In recent weeks, more than 700 civilians have been killed by the Myanmar security forces, and thousands more wounded. Dozens of local reporters and photographers have been beaten up and jailed.

When bigfoot foreign news coverage is sure to endanger people under a regime as brutal as Myanmar’s, and when that coverage, like CNN’s this month, adds nothing new to the story, there’s a better way to do it. International understanding, democracy and human rights will be best served by supporting and publishing the work of local reporters, photographers and hard-pressed agencies, who operate under battlefield conditions at great risk to themselves and their families. That’s conflict journalism at its best.

For coverage of Myanmar and Southeast Asia, here are a few organizations to bookmark: Myanmar NowFrontier MyanmarMizzimaThe Irrawaddy; and Radio Free Asia. RFA is not a local news organization. It’s funded by an annual grant from the United States Agency for Global Media, an independent U.S. agency, the RFA web site says. Its contributors are local journalists across Asia.

Philip C. Winslow has reported for more than forty years from Europe, Africa, the Middle East and parts of Asia. He worked for the Christian Science Monitor, ABC News radio, CTV News (Canadian), CBC radio, Maclean’s magazine, and the Toronto Star. He’s based in Chiang Mai, Thailand.

Al Smith was Kentucky's ‘poet laureate of public policy’

By Mark Neikirk

There came a night on KET’s “Comment on Kentucky” when Al Smith, the great and gracious host, decided to embarrass me a little. Or maybe he just wanted to broaden my horizons, which is something he also liked to do. Not just for me. For everyone.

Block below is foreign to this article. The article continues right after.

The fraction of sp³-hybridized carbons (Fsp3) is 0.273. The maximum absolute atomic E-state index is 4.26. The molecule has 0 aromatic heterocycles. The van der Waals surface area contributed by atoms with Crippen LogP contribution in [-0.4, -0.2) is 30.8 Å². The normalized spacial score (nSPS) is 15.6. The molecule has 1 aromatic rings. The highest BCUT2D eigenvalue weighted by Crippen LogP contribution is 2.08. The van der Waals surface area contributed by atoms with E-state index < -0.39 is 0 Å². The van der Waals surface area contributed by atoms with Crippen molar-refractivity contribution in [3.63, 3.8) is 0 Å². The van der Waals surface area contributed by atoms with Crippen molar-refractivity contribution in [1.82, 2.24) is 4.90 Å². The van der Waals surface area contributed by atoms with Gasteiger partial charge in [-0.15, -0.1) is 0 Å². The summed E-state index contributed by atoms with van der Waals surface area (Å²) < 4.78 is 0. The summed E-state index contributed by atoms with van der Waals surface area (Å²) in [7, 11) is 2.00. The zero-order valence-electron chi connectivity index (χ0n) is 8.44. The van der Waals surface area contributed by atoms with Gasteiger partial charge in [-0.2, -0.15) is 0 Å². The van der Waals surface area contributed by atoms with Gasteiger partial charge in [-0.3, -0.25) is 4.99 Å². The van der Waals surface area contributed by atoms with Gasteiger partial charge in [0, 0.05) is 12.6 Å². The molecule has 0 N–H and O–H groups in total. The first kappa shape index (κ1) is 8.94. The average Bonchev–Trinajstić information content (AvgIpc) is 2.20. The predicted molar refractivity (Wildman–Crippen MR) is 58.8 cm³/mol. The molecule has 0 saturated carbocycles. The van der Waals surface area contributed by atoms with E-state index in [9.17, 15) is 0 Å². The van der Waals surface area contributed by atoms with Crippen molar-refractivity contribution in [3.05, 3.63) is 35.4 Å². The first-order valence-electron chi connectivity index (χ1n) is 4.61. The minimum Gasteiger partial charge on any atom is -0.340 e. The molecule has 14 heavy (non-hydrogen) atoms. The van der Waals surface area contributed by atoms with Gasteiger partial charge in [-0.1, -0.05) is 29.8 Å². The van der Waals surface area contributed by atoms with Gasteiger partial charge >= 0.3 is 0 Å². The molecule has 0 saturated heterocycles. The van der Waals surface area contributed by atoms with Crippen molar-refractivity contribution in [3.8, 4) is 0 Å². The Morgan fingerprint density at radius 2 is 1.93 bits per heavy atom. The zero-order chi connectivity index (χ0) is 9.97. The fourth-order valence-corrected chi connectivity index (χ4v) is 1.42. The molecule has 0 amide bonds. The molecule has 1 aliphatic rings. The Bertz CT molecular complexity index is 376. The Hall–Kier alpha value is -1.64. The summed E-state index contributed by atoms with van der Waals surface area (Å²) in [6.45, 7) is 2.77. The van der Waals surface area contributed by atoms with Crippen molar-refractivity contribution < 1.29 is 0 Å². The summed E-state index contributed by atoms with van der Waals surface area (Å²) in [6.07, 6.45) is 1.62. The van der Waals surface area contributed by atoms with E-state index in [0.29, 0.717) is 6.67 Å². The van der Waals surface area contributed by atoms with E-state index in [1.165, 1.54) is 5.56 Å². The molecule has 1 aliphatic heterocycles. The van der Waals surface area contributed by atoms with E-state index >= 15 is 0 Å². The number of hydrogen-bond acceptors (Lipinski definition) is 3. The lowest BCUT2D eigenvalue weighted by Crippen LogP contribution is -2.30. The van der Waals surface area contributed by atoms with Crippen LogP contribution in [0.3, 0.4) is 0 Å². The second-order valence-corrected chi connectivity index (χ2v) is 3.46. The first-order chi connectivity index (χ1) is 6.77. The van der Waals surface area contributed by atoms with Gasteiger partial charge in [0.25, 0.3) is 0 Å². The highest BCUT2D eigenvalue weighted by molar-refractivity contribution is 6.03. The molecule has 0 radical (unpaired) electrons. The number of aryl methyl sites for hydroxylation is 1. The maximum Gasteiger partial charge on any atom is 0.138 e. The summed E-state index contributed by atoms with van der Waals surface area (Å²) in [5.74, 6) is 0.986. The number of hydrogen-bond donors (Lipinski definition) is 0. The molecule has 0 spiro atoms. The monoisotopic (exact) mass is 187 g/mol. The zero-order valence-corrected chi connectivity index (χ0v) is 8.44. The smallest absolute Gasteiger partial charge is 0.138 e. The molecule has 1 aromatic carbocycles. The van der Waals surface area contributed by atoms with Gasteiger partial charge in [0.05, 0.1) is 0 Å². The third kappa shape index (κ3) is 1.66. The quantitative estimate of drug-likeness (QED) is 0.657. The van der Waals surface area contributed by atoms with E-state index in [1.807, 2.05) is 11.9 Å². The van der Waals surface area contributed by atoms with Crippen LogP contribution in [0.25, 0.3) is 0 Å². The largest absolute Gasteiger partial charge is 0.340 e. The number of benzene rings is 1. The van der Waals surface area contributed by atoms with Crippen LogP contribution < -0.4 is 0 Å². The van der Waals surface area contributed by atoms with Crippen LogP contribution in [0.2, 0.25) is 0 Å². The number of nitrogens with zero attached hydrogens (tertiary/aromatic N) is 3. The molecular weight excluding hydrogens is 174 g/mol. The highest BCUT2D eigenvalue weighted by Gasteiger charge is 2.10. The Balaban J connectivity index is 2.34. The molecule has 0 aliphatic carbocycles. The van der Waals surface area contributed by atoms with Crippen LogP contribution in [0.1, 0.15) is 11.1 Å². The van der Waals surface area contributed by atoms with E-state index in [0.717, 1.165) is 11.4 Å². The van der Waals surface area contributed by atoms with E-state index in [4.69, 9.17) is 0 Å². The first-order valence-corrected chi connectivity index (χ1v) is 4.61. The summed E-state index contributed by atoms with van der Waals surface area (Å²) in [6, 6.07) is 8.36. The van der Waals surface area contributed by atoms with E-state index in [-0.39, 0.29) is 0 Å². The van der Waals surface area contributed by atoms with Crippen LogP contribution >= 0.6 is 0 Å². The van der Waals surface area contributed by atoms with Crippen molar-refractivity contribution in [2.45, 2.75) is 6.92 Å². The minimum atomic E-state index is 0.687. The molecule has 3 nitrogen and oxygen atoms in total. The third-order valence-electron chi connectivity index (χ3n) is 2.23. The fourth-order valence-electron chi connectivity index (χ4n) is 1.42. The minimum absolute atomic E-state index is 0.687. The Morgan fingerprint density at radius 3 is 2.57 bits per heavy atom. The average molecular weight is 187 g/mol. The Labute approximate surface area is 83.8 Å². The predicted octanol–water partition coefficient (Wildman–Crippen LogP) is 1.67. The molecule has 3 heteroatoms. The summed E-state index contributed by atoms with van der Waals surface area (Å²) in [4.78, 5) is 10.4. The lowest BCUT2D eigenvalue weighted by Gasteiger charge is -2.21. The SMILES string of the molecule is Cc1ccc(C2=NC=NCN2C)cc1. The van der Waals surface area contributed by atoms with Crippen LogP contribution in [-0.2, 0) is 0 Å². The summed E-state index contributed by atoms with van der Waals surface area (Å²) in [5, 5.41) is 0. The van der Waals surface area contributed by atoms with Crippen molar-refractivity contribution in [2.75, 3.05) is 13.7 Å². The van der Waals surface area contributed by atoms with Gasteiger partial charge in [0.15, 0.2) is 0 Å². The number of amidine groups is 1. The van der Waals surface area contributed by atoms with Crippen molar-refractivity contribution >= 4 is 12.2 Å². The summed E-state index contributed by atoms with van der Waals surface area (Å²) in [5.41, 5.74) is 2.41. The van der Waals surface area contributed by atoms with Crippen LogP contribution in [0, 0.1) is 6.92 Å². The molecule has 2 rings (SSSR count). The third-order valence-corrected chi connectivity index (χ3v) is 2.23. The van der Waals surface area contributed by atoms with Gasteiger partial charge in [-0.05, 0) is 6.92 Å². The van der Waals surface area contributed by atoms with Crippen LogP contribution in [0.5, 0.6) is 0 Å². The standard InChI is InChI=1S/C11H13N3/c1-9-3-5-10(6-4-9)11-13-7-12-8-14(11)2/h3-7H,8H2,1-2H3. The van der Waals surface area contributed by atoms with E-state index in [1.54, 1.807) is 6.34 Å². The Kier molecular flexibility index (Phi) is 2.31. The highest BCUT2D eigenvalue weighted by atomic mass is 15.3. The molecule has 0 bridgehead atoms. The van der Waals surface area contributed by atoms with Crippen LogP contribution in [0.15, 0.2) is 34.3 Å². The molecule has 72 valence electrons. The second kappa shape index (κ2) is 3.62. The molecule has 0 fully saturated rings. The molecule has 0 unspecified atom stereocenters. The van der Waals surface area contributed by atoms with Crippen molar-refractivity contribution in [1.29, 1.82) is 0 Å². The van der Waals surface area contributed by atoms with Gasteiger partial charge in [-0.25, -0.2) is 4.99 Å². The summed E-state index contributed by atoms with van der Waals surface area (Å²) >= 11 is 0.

The name of Thomas D. Clark, the revered historian, had come up – as it did often on “Comment.” Al was a journalist with a sense of history. Since his beat was Kentucky, Al had a particular interest in Kentucky history, and Tom Clark, who was at the time 98 or so, had been writing that history since 1937.

“Dr. Clark,” Al told his viewers, “invited Neikirk to go to Estill County with him, and Neikirk hasn’t bothered to call.” I was on “Comment” by virtue of my role as managing editor of The Kentucky Post, the now defunct newspaper serving Northern Kentucky. You could not live in a more urban place and still be in Kentucky. But Al knew my family was from Estill County, because Al took the time to know the family backgrounds of anyone with whom he associated.

Professor Clark, on a visit to Covington, told me of some mountain land he owned in Estill County and invited me to hike it with him.  I said I would, but my answer was perfunctory. Dr. Clark was fit for 98 but still 98. Now, on live television, Al had cornered me into a commitment. Dr. Clark was probably watching. Everyone in Kentucky was. In fact, if someone tells you they are a Kentuckian but didn’t watch Al Smith on “Comment” at 8 p.m. on Friday night, check their credentials.

Soon enough, I was walking beside Dr. Clark, an extraordinary teacher who brought the woods to life with the history they held. He pointed toward a bend in Station Camp Creek and told me it was where Boone’s son was killed by an indigenous raiding party that wanted the white hunters’ stash of hides. “Right there?” I asked, stunned to think that an iconic moment of Kentucky history had played out on a creek I’d paddled countless times as a boy. How did I not know this? “Within a gunshot of there,” Dr. Clark answered, using a beautifully quaint and accurate measure of distance.